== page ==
Jane Lyons is the research lead for the ADR Wales Social Justice research theme. In this blog, Jane discusses the findings of the team’s most recent analysis that measures trajectories in chronic disease accrual and mortality across the lifespan in Wales, UK, with the focus on differences in outcomes by area-level deprivation.

Previous literature has shown that living in poverty and more deprived circumstances are determinants of poorer health. In order to advance health equity and improve the health of the most disadvantaged, we must identify and understand differences in health outcomes over time between different groups of people to provide evidence that quantifies disparities in our society.

The aim

Our research aimed to measure chronic disease accrual and examine the differences in time to a single chronic disease diagnosis, multiple chronic disease diagnoses, and death between socioeconomic groups in Wales.

Previous, similar chronic disease and multimorbidity studies have focused on disease-specific outcomes. By comparison, our research focused on the differences in outcomes experienced by different groups of people, to help highlight disparities and provide evidence to promote change to support a fairer and healthier society.

The approach

In our study, we utilised the Secure Anonymised Information Linkage (SAIL) Databank to link:

  • the Welsh Demographic Service Dataset
  • Welsh Longitudinal General Practice
  • the Patient Episode Database for Wales
  • the Annual District Death Extract from the Office for National Statistics.

This created a population-wide e-cohort of all Welsh residents living in Wales on 1 January 2000 with follow-up until 31 December 2019.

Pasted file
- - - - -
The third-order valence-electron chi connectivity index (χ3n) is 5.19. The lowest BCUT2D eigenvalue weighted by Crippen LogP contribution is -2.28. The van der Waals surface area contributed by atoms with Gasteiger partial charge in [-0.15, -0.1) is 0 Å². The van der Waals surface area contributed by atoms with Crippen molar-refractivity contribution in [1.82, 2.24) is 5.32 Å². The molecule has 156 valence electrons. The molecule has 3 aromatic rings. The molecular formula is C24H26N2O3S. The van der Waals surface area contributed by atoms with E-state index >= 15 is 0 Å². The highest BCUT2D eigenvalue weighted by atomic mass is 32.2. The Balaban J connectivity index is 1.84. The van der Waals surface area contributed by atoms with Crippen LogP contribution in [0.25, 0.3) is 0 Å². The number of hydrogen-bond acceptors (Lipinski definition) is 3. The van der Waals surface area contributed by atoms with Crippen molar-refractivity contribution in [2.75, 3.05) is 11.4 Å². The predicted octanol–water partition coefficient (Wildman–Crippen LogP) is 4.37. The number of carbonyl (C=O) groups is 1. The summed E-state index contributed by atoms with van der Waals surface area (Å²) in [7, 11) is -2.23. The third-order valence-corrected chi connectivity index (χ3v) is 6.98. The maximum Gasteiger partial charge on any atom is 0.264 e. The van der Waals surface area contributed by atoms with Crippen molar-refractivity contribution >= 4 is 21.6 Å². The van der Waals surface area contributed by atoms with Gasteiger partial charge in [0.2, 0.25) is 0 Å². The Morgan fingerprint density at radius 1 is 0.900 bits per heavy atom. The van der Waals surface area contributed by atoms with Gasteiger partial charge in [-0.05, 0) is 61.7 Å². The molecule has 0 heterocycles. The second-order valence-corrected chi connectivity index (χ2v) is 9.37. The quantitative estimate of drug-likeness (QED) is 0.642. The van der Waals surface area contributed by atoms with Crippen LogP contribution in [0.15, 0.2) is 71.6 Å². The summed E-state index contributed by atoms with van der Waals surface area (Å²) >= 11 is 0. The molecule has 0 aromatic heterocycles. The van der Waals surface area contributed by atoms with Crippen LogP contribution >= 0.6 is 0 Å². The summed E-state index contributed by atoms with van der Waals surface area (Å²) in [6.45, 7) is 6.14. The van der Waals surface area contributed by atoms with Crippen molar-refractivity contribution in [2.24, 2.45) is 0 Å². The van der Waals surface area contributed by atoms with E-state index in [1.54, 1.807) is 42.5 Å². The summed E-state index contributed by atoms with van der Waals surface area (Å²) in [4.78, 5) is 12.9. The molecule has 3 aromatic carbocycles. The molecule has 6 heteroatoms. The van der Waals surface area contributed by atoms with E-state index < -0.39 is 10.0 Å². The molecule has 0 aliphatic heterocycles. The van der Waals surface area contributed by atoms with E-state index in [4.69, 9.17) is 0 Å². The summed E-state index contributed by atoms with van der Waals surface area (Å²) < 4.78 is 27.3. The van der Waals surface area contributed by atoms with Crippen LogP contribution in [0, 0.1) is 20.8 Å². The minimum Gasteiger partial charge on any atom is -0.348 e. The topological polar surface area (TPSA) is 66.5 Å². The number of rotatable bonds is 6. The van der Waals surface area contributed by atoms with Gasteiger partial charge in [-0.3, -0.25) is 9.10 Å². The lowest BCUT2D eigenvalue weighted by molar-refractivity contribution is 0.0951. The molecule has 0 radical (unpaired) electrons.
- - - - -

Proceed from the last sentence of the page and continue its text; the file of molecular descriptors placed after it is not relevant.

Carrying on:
We incorporated a 5-year clearance period to exclude anyone who had a prior chronic disease diagnosis, from a list of 132 conditions, to create a chronic disease-free starting health state which previous similar research had not included.

This study utilised multi-state models to model the trajectories of chronic disease accrual accounting for death as a competing risk. We applied a 4-state model to follow the population from the chronic disease-free state with possible transitions to single chronic disease (morbidity), two or more chronic diseases (multimorbidity), or death. All models were adjusted for age, sex, and area-level deprivation. Models were estimated for 10, 20, 30, 40, 50, 60, and 70 years of age, both for males and females, and for all deprivation quintiles to simulate the effect of population distribution change and to allow direct comparison of trajectories of disease accrual and death between the most and least deprived individuals in Wales, UK.

Our outcome measure was Restricted Mean Survival Time (RMST) which represents the average time free from an event (development of disease or death), and is measured as the average time, in years, from entry to one health state and transition to a subsequent health state. Compared to more traditional model outputs such as odds ratios and hazard ratios, RMST has allowed us to quantify evidence of the difference in time, recorded in years, to health outcomes between different groups of people. We hope the use of RMST will help reach a wider audience to improve inclusivity of understanding scientific findings and enhance the impact of our results.

Findings

In our study, we included 965,905 individuals aged 5–100+ with an average follow-up time of 13.2 years, equating to 12.7 million person-years included in total.

Overall, results showed accelerated rates of transition from being chronic disease-free to developing chronic diseases and death across both sexes and for all age groups in individuals living in more deprived areas of Wales, demonstrating faster accrual of chronic disease and death for individuals living in worse socioeconomic circumstances.

What’s next?

Moving forward, we plan to include ethnicity in our models to examine the difference in disease pathways and health disparities between ethnic groups. We will also include individual-level metrics of deprivation.

Additionally, this multi-state model approach can be transferred into different areas of our inequalities research. For example, we plan to use multi-state models to compare short and long-term health and social outcomes in different groups of injured people in Wales. We also plan to compare outcomes of the Welsh population internationally to help improve our patient care following an injury.

Read the full journal article.